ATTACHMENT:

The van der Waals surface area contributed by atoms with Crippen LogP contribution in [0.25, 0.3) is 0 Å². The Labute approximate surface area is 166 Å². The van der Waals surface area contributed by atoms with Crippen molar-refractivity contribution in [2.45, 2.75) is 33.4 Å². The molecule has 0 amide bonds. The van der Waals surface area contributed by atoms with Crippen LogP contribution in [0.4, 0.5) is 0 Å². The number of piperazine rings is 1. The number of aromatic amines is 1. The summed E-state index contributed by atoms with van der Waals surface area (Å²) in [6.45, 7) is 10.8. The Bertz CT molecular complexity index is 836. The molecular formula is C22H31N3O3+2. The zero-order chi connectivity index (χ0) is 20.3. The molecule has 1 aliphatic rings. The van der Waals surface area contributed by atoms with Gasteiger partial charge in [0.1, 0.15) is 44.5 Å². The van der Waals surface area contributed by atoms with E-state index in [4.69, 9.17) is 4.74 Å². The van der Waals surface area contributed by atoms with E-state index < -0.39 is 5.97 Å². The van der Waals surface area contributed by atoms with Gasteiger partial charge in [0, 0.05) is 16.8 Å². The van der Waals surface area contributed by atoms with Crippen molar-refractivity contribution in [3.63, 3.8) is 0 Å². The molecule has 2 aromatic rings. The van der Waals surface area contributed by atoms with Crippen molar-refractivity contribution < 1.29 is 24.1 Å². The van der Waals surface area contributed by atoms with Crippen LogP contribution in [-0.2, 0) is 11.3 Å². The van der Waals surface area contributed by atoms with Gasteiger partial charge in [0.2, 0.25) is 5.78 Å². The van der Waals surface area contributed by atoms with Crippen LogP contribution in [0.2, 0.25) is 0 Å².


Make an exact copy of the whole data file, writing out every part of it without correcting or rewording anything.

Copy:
The van der Waals surface area contributed by atoms with Crippen LogP contribution in [0.25, 0.3) is 0 Å². The Labute approximate surface area is 166 Å². The van der Waals surface area contributed by atoms with Crippen molar-refractivity contribution in [2.45, 2.75) is 33.4 Å². The molecule has 0 amide bonds. The van der Waals surface area contributed by atoms with Crippen LogP contribution in [0.4, 0.5) is 0 Å². The number of piperazine rings is 1. The number of aromatic amines is 1. The summed E-state index contributed by atoms with van der Waals surface area (Å²) in [6.45, 7) is 10.8. The Bertz CT molecular complexity index is 836. The molecular formula is C22H31N3O3+2. The zero-order chi connectivity index (χ0) is 20.3. The molecule has 1 aliphatic rings. The van der Waals surface area contributed by atoms with Gasteiger partial charge in [0.1, 0.15) is 44.5 Å². The van der Waals surface area contributed by atoms with E-state index in [4.69, 9.17) is 4.74 Å². The van der Waals surface area contributed by atoms with E-state index < -0.39 is 5.97 Å². The van der Waals surface area contributed by atoms with Gasteiger partial charge in [0, 0.05) is 16.8 Å². The van der Waals surface area contributed by atoms with Crippen molar-refractivity contribution in [3.63, 3.8) is 0 Å². The molecule has 2 aromatic rings. The van der Waals surface area contributed by atoms with Crippen molar-refractivity contribution < 1.29 is 24.1 Å². The van der Waals surface area contributed by atoms with Crippen LogP contribution in [-0.2, 0) is 11.3 Å². The van der Waals surface area contributed by atoms with Gasteiger partial charge in [0.2, 0.25) is 5.78 Å². The van der Waals surface area contributed by atoms with Crippen LogP contribution in [0.2, 0.25) is 0 Å².